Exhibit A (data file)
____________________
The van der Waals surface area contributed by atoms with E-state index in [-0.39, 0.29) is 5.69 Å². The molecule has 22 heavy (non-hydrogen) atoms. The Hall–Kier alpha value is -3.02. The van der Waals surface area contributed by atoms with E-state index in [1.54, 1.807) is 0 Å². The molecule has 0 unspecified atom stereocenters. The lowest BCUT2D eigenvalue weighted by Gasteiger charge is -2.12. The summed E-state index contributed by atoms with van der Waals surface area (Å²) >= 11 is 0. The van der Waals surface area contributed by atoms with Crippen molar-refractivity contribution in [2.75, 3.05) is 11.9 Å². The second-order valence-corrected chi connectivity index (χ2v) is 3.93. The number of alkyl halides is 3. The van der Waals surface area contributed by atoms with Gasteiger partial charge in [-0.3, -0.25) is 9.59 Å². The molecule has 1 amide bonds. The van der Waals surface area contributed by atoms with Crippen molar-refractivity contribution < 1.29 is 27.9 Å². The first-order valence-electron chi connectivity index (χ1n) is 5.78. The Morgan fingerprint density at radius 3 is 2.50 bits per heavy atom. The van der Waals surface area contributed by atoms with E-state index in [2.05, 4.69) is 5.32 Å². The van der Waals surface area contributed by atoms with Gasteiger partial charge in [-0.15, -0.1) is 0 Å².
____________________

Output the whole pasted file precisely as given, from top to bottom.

The van der Waals surface area contributed by atoms with E-state index in [-0.39, 0.29) is 5.69 Å². The molecule has 22 heavy (non-hydrogen) atoms. The Hall–Kier alpha value is -3.02. The van der Waals surface area contributed by atoms with E-state index in [1.54, 1.807) is 0 Å². The molecule has 0 unspecified atom stereocenters. The lowest BCUT2D eigenvalue weighted by Gasteiger charge is -2.12. The summed E-state index contributed by atoms with van der Waals surface area (Å²) >= 11 is 0. The van der Waals surface area contributed by atoms with Crippen molar-refractivity contribution in [2.75, 3.05) is 11.9 Å². The second-order valence-corrected chi connectivity index (χ2v) is 3.93. The number of alkyl halides is 3. The van der Waals surface area contributed by atoms with Gasteiger partial charge in [-0.3, -0.25) is 9.59 Å². The molecule has 1 amide bonds. The van der Waals surface area contributed by atoms with Crippen molar-refractivity contribution < 1.29 is 27.9 Å². The first-order valence-electron chi connectivity index (χ1n) is 5.78. The Morgan fingerprint density at radius 3 is 2.50 bits per heavy atom. The van der Waals surface area contributed by atoms with E-state index in [2.05, 4.69) is 5.32 Å². The van der Waals surface area contributed by atoms with Gasteiger partial charge in [-0.15, -0.1) is 0 Å².